The phytohormone abscisic acid (ABA) and the lipoxygenases (LOXs) pathway play important roles in seed germination and seedling growth and development. Here, we reported on the functional characterization of Arabidopsis CPR5 in the ABA signaling and LOX pathways. The cpr5 mutant was hypersensitive to ABA in the seed germination, cotyledon greening and root growth, whereas transgenic plants overexpressing CPR5 were insensitive. Genetic analysis demonstrated that CPR5 gene may be located downstream of the ABI1 in the ABA signaling pathway. However, the cpr5 mutant showed an ABA independent drought-resistant phenotype. It was also found that the cpr5 mutant was hypersensitive to NDGA and NDGA treatment aggravated the ABA-induced delay in the seed germination and cotyledon greening. Taken together, these results suggest that the CPR5 plays a regulatory role in the regulation of seed germination and early seedling growth through ABA and LOX pathways independently.
Mutations in several subunits of eukaryotic translation initiation factor 3 (eIF3) cause male transmission defects in Arabidopsis thaliana. To identify the stage of pollen development at which eIF3 becomes essential it is desirable to examine viable pollen and distinguish mutant from wild type. To accomplish this we have developed a broadly applicable method to track mutant alleles that are not already tagged by a visible marker gene through the male lineage of Arabidopsis.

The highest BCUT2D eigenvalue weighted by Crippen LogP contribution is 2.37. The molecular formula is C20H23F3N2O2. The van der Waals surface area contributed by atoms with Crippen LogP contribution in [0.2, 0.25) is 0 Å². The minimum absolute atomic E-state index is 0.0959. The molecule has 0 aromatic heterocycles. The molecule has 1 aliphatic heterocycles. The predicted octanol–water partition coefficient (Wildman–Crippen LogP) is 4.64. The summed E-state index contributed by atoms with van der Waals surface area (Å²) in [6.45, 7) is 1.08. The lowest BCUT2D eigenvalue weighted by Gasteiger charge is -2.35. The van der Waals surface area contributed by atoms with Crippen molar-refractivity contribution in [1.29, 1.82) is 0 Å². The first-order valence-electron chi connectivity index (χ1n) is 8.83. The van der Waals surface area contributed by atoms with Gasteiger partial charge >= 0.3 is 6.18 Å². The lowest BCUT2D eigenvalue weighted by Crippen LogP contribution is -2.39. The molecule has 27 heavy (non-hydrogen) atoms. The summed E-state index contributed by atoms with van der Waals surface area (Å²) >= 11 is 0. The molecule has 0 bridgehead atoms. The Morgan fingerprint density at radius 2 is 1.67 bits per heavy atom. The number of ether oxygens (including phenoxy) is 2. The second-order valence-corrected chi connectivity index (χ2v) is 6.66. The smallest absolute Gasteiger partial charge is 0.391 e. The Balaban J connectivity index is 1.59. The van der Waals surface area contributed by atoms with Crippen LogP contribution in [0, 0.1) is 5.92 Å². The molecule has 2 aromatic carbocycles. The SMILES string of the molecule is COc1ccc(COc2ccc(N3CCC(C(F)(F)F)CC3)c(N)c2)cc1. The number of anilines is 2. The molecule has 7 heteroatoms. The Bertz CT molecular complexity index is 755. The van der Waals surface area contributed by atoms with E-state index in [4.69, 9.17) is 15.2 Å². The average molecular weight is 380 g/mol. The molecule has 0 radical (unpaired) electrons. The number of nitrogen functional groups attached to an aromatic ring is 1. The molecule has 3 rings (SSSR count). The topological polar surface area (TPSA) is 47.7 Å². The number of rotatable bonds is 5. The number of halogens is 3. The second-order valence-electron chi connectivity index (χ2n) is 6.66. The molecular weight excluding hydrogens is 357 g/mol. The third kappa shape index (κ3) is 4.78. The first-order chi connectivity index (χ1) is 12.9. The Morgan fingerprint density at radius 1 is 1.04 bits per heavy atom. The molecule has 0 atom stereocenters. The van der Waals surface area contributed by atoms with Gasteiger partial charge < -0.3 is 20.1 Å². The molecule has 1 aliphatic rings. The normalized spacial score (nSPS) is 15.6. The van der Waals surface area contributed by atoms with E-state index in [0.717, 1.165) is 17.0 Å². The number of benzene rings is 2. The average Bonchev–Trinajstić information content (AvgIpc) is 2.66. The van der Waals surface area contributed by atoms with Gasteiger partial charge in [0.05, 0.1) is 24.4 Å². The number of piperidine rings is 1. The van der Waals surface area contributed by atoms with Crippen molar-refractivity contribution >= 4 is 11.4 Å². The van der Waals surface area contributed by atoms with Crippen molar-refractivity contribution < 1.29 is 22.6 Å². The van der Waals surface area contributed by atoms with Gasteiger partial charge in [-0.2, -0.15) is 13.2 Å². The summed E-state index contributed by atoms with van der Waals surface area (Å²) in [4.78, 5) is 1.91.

Fluorescence tagged lines (FTLs) harbor a transgenic fluorescent protein gene (XFP) expressed by the pollen-specific LAT52 promoter at a defined chromosomal position. In the existing collection of FTLs there are enough XFP marker genes to track nearly every nuclear gene by virtue of its genetic linkage to a transgenic marker gene. Using FTLs in a quartet mutant, which yields mature pollen tetrads, we determined that the pollen transmission defect of the eif3h-1 allele is due to a combination of reduced pollen germination and reduced pollen tube elongation. We also detected reduced pollen germination for eif3e. However, neither eif3h nor eif3e, unlike other known gametophytic mutations, measurably disrupted the early stages of pollen maturation.